In 1965, Intel co-founder Gordon Moore famously predicted that computer processing power would double every year, an insight known as “Moore’s Law.”
Once a governing principle of progress, today we experience such unfathomably fast-paced change that Moore’s Law becomes less applicable every year. Think of technology as an automobile, with no speed limit. We might get to our destination a lot faster, but the chances of accidents along the way increase many times over.
In contemporary society, the “accidents” are relatively simple to identify but hard to stop. Bad actors continue to hack consumer data, shine unwanted light on horrific acts and influence political campaigns with real impact. One need only look at the discord in the United States and the United Kingdom which is tearing at the fabric of Democracy. Without question, trust, transparency and privacy have emerged as one of the highest mountains to climb for our industry and indeed, broader society.
Thirty years after Moore, Harvard Professor Clay Christensen crystallized what would evolve into the biggest influence in the 21st century under the headline of “Disruptive Innovation.” Christensen defined disruptive innovation as an innovation that creates a new market and value displacing established market-leading firms, products and alliances. Tech-driven disruptive innovations have dramatically improved our lives and created incredibly powerful platforms to share and tell stories worth being told.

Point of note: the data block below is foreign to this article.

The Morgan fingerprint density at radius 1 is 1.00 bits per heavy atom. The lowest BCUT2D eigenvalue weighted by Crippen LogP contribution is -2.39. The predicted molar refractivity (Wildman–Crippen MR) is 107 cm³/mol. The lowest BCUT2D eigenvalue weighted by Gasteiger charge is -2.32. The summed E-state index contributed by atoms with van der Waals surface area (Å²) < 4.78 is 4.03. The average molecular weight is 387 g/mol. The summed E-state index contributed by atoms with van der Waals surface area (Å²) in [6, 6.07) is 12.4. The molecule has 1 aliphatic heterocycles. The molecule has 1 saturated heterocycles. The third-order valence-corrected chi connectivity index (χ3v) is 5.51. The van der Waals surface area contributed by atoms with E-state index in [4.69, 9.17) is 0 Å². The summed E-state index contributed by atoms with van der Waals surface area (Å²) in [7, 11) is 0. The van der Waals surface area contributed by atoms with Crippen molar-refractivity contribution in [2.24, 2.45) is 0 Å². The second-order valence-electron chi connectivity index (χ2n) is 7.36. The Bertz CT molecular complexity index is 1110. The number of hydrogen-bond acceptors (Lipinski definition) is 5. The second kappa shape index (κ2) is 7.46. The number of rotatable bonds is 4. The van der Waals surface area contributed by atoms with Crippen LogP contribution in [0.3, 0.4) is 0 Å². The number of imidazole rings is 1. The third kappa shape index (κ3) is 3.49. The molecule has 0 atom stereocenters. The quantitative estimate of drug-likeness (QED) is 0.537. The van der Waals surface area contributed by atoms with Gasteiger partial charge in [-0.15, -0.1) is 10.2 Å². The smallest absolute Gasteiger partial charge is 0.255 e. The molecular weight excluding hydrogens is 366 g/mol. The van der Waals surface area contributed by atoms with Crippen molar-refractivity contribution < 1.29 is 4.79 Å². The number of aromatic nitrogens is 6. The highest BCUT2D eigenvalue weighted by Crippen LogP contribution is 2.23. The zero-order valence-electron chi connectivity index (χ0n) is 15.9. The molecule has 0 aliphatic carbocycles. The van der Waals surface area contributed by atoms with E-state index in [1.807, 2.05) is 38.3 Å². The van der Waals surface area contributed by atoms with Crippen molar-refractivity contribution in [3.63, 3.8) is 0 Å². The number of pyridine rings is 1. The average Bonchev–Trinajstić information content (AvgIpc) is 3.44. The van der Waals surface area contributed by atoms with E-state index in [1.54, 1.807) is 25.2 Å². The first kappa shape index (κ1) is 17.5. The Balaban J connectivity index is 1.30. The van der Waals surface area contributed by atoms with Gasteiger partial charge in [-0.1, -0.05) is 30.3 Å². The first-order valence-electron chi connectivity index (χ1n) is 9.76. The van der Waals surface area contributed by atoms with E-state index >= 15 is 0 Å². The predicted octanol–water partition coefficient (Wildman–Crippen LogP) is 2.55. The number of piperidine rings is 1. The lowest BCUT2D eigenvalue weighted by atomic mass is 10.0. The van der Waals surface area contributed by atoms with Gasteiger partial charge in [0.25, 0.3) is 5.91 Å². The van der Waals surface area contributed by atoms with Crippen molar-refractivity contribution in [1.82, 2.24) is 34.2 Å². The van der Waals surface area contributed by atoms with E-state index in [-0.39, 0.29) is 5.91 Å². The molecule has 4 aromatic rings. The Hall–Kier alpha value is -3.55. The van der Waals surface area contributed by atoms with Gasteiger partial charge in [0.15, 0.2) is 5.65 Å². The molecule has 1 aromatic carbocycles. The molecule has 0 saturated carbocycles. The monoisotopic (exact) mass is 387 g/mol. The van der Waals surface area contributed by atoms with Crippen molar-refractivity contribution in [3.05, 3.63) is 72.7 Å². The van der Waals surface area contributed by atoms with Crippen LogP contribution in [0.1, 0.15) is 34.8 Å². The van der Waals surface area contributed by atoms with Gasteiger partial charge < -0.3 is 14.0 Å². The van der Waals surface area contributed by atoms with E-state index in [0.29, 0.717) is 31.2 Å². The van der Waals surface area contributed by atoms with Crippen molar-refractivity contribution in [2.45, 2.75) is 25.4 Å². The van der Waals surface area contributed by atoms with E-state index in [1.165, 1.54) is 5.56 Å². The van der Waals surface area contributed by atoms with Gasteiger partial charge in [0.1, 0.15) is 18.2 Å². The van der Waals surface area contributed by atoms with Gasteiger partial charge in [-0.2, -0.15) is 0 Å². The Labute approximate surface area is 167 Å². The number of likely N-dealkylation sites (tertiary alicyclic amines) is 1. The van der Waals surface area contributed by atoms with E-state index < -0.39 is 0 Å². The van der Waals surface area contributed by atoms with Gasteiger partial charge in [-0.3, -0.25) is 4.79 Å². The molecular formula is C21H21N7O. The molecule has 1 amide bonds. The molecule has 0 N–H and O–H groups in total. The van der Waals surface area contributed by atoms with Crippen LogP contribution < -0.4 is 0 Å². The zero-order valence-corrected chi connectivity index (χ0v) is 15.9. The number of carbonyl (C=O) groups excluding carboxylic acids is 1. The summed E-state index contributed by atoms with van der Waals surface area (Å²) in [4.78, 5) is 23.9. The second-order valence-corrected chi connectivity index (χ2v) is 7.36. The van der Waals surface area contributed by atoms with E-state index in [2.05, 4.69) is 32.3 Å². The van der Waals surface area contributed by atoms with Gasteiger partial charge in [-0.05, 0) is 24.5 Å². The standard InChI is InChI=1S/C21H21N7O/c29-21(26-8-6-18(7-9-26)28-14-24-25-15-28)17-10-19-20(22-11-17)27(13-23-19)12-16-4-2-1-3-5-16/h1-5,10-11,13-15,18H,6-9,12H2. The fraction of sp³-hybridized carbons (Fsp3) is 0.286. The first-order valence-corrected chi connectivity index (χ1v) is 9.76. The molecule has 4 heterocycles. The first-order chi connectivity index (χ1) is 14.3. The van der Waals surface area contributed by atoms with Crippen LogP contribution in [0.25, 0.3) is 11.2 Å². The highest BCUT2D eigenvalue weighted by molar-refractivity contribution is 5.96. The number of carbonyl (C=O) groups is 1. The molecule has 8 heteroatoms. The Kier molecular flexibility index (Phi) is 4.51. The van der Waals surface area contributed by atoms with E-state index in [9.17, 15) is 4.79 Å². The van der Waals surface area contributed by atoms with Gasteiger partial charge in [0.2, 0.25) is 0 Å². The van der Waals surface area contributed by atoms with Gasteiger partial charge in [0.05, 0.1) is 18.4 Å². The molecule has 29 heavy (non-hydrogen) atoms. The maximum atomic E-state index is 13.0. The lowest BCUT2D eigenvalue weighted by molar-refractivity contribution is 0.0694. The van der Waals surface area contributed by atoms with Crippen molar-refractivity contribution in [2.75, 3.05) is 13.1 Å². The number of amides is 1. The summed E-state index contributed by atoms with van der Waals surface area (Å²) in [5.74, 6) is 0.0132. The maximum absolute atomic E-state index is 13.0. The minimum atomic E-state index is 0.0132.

Advertising Week is proud to have been there since 2004 enabling leading academics, creatives, innovators and inspirational figures to enlighten us on where we have been and, more importantly, where we are going. It’s hard to imagine that when we staged the very first Advertising Week in New York City, there was no Facebook, no YouTube, no iPhone, no Android, no Snap and none of the topics or content companies that dominate today existed . . . It is a startling amount of change in just 15 years, well beyond what Moore or Christensen imagined.
Today, driven by the 24-hour news cycle, it is very easy to fall into a trap of doom and gloom.
But let’s look at the world through the eyes of the brilliant Lin-Manuel Miranda, creator of Hamilton, who wrote “Look around at how lucky we are to be alive right now.” Never have we been in a better position to improve not only our own lives, but the lives of those around us.
Paul Polman, the former CEO of Unilever, has led by example to this end embracing sustainability as a vital ingredient in Unilever’s strategy. Polman has proven that doing good for the world is good for business. The concerto of purpose + profit is incredibly compelling, and we are committed to leveraging our platform to showcase these real-world impact success stories. It’s this real-world impact that is at the heart of our next new destination, Advertising Week Africa, launching this October in Johannesburg.
But as we enter our fourth year in the magnificent city of Tokyo, we look forward to uncovering the latest insights and innovations from the region leading in global growth.
The AWAsia stage will play host to conversations diving into issues of purpose, from work-life balance to women’s empowerment, all the way to discussing cultural opportunities like the Olympics and Rugby World Cup. We very much hope to see you there.